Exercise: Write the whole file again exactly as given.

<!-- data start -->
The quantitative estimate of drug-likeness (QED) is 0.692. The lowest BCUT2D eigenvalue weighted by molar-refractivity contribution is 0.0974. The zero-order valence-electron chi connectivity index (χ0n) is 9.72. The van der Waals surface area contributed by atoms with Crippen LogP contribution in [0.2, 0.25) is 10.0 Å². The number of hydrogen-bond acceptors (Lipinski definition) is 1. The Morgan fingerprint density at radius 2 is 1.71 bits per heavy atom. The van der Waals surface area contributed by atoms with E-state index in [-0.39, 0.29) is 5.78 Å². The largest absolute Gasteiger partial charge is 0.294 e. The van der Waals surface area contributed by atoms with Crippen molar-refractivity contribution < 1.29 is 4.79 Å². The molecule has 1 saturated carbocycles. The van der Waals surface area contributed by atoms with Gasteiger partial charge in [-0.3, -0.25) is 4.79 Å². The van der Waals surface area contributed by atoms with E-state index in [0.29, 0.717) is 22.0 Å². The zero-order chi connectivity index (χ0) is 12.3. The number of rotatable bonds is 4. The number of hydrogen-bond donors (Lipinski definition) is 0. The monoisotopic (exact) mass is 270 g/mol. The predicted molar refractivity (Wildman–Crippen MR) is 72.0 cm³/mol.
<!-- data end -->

The quantitative estimate of drug-likeness (QED) is 0.692. The lowest BCUT2D eigenvalue weighted by molar-refractivity contribution is 0.0974. The zero-order valence-electron chi connectivity index (χ0n) is 9.72. The van der Waals surface area contributed by atoms with Crippen LogP contribution in [0.2, 0.25) is 10.0 Å². The number of hydrogen-bond acceptors (Lipinski definition) is 1. The Morgan fingerprint density at radius 2 is 1.71 bits per heavy atom. The van der Waals surface area contributed by atoms with E-state index in [-0.39, 0.29) is 5.78 Å². The largest absolute Gasteiger partial charge is 0.294 e. The van der Waals surface area contributed by atoms with Crippen molar-refractivity contribution < 1.29 is 4.79 Å². The molecule has 1 saturated carbocycles. The van der Waals surface area contributed by atoms with Gasteiger partial charge in [-0.3, -0.25) is 4.79 Å². The van der Waals surface area contributed by atoms with E-state index in [0.29, 0.717) is 22.0 Å². The zero-order chi connectivity index (χ0) is 12.3. The number of rotatable bonds is 4. The number of hydrogen-bond donors (Lipinski definition) is 0. The monoisotopic (exact) mass is 270 g/mol. The predicted molar refractivity (Wildman–Crippen MR) is 72.0 cm³/mol.